By JOHN FORTMEYER, CNNW publisher
PORTLAND — Terry Johnsson knows that the combination of strong faith and the YMCA can work miracles. He knows it because of the miracles in his own life, and he told his story last month at an annual event emphasizing the Christian roots of the “Y.”
Johnsson, executive director of mission intergration for Adventist Health in Portland, and a former presidential honor guard for three U.S. Presidents, was featured speaker at the 12th annual Christian Mission Advancement Celebration and Impact Event sponsored by the YMCA of Columbia-Willamette. The dinner event was held at the Red Lion Hotel on the River at Jantzen Beach.
Johnsson grew up in Portland and returned to the Rose City last year. As a boy he faced severe challenges due to an extreme case of dyslexia — to the point that some labeled him retarded.
“(But) Terry had a secret weapon, and let me tell you what it was — a praying mother,” he said. He explained that his mother persisted in finding a school that pledged to help her son overcome his reading problem. She found that in Columbia Christian School in Portland, where a firm but caring second-grade teacher who refused to let Johnsson give up patiently worked with the boy.
“At the end of six months there, I was reading for the first time at age 10,” Johnsson recalled. “Don’t tell me that God does not do miracles.”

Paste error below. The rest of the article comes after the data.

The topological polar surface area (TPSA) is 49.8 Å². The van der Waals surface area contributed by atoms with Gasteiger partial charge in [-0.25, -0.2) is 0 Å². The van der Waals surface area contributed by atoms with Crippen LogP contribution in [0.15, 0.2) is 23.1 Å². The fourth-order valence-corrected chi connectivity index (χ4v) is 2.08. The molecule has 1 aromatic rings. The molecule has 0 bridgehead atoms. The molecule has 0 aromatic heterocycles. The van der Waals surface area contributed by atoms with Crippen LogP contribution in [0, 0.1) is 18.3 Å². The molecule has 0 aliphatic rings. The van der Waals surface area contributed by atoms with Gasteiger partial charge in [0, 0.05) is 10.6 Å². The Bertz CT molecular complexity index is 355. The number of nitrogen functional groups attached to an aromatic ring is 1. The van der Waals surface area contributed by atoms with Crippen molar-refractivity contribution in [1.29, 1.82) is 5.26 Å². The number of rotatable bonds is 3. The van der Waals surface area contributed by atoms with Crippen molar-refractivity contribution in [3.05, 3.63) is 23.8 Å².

The miracles continued, with Johnsson eventually earning a doctoral degree at Wesley Theological Seminary in Washington, D.C., and later becoming operations manager of the second-largest Christian radio station in the nation before assuming his Portland job last year.
But a special chapter in his life was the years he spent as a presidential honor guard, and he entertained the dinner crowd with tales of how he unexpectedly caught the attention of Ronald Reagan and produced chuckles from the nation’s 40th President.
Johnsson expressed fond memories of his boyhood visits to the YMCA in Portland, “The Y was a safe place for me, from age 5 to 12,” he said. He compared himself as a boy to several youths that he saw in a promotional video shown at the dinner.
“Those are five little Terrys you saw in that video,” he said, explaining that today’s youth still “need a place where they can be nurtured and be safe,” and the Y is such a place.
The local regional YMCA has been a leader in national efforts to reinvigorate the “C” in YMCA by re-emphasizing the agency’s Christian mission, and Johnsson said it is an effort worthy of prayers and support.
“There are many in this room, if we are honest with ourselves, who are the product of someone’s prayer,” he said.
Among other speakers were Roger Button and Curtis Young, Clark County (Wash.) YMCA and east Multnomah County chaplains, respectively, for the Y; Bob Hall, president and CEO of the regional YMCA; Bob Reichen, chaplain and regional vice president for mission advancement; Bruce Patton, chief development officer; and Demaire Day, an employee at the Clark County Y who testified of the agency’s positive impact on her life.
According to Button, the prayerful Christian emphasis is bearing much fruit at his facility in Vancouver, where he says more than 1,000 people have come to faith in Christ.